Saturday, November 27, 2010

Antarctica Part 2 - Getting to Mount Erebus

After arriving in Antarctica, many days were spent preparing for the 2 weeks we would spend out in the field on Mount Erebus. Basically, science gear all had to be listed, boxed, and weighed before departure. Additionally, gear had to be separated into two shipments: 1) for the gear going with us to Fang Camp, 2) the gear we would need once we got to Lower Erebus Hut.

I spent quite a bit of my downtime drinking tea and writing in my journal while looking out at the sea ice and pressure ridges from the lounge area. I also got out for a couple of walks along the pressure ridges, which was very scenic and refreshing.

What made the walks even more interesting were the Weddell seals that had chewed their way through the ice and were lounging on the sea ice near the marked trail.

After spending nearly a week at Scott Base preparing, we got confirmation that we would be heading to the field the next morning. After a few last minute changes, it was determined that we would it take 2 helicopter trips to get the 6 of us and our gear up the mountain to Fang camp. Fang camp is about two thirds of the way up the mountain and is used as a stop for a couple of days to get used to the altitude. Flying directly to Lower Erebus Hut isn't done much anymore since the altitude is 12000 ft, which feels more like 16000 ft since it is so far from the equator, and altitude sickness is a real concern. In fact, most of us took Diomox to help adapt to the altitude sickness along with drinking at least 4 liters of water per day.

It was my first helicopter ride and it was simply amazing.

Once we landed, everyone helped unload and start to get gear put into our tents. A few helicopter trips later and we were on our own on the side of Mount Erebus.

Wednesday, November 24, 2010

Antarctica Part 1 - Getting to the ice.

After about 20 hours of traveling I arrived in ChristChurch, New Zealand. It was early morning, and I didn't really now where I was going so I walked from the airport to Antarctica New Zealand. I tried on all of my clothing that they provided including enough to have 6 layers on top, 4 layers on bottom, 2 pairs of boots, and lots of other accessories. I met with the rest of the research team who are based out of University of Waikato:
Craig Cary, PI
Ian McDonald, PI
Craig Herbold, Post-doc
Chelsea Vickers, Master's student

That night we all attended the 2010 New Zealand Research Honours Dinner. This was the beginning of a crash course in NZ culture. Considering that I would be spending most of my time with these people in close courters with out running water, it seemed fitting to start the trip with everyone all dressed up.

After spending a day getting little things done in Christchurch, our flight for Antartica left the next morning. For our flight we had to be wearing (or at least carrying) all of our ECW (Extreme Cold Weather) gear. We were given a short intro video on Antartica, then we went through security, and boarded a bus. A short bus ride took us out onto the tarmac and we picked up a bagged lunch as we boarded our plane.

Seating was first come first serve so I grabbed one of the business class seats and settled in for the 5 hour flight. Almost everyone on board are scientists so there was lots of interesting projects being discussed on the flight. For example, the person beside me worked for NASA and was studying the soil and microbes in the McMurdo Dry Valleys, because these regions are thought to be very similar to Mars.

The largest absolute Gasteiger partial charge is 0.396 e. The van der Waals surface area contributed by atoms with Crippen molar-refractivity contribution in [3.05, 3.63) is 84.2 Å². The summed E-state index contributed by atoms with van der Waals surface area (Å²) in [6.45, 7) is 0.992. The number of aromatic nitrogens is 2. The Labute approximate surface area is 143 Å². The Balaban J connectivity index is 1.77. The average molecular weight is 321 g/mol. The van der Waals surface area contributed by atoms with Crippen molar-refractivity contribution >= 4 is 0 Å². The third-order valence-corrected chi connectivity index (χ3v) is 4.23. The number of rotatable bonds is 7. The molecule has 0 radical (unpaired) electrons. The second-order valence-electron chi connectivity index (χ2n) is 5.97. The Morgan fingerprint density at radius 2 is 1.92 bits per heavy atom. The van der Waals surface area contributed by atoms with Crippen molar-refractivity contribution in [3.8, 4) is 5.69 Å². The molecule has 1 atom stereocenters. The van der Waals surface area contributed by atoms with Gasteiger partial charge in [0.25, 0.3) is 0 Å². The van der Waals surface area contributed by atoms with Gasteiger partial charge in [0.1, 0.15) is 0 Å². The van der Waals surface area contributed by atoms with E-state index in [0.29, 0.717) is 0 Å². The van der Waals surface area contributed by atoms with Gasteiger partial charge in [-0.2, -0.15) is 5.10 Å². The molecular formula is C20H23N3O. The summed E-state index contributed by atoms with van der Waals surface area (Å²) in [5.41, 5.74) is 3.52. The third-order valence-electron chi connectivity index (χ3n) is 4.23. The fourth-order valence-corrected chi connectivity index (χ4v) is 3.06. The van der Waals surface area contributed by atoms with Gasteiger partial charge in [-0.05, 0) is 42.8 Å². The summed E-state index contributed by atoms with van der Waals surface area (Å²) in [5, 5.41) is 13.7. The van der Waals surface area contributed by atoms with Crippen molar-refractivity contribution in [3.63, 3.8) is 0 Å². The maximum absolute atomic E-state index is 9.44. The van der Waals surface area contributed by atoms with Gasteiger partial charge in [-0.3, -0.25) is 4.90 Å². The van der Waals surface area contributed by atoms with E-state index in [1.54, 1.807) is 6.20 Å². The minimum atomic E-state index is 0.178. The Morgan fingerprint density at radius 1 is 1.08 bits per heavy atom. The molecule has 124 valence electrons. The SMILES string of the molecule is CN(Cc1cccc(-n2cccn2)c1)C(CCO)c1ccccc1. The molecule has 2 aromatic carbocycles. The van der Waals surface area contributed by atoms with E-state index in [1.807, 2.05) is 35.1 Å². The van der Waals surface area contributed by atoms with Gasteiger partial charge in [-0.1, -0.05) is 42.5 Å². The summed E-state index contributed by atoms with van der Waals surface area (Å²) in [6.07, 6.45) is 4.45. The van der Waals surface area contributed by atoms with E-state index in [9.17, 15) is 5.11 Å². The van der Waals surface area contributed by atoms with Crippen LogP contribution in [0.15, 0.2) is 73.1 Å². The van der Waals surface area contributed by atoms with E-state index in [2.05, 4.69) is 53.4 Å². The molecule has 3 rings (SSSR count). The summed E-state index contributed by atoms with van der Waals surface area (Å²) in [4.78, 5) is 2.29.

Interestingly, the cock pit was open and you could go up at anytime to chat with the pilots and to check out their view. The visibility was perfect and the views were fantastic as we started to approach Antarctica.

As we got closer to Ross Island, Mount Erebus was clearly visible and it was unimaginable that I would be living on top of it for 2 weeks.

After landing on the ice runway, it was a short drive through the American McMurdo Station (max. ~1100 people) and into the smaller, cozier, New Zealand Scott Base (max. 86 people). At last I had arrived!

Friday, November 5, 2010

Heading to Antarctica!

On Nov. 8th I will depart from sunny California and with a quick one day stop in Christchurch, New Zealand I will be in Antarctica. Now this isn't just a trip to Antarctica, this is the trip to Antarctica. Please allow me to gloat a little bit. After arriving at Scott Base on Ross Island I will begin a 5 day field training course to make sure I survive the expedition I will be taking on. After training, 8 of us will be flown halfway up Mount Erebus where we will acclimatise to the altitude by living in unheated tents for a couple of days. Then we will travel to the top of Mount Erebus to reach the "Lower Erebus Hut" at an altitude of 12,000 ft. We will stay there for 2 weeks doing daily trips to "fields"/fumeroles where the snow has melted away due to hot volcanic gases (did I forget to mention that the Mount Erebus is a active volcano?). The main goal is to collect soil samples and environmental data to examine the microbes living in this extreme environment. At the research station there is a small heated hut for meal times and work, but sleep will still be in the same cold tents with 24 hour sunshine. Dehydrated food and -20 to -40 C temperatures will ensure I lose some weight, but that is an added bonus.

To say that I am excited is an under-statement. Sure it will be hard to be away from my family for a month and the altitude sickness will make me feel like crap, but the chance to go on such a crazy expedition ruled out any chance of me turning it down.
How many scientists, especially those that do bioinformatics, gets a chance to do field work like this!?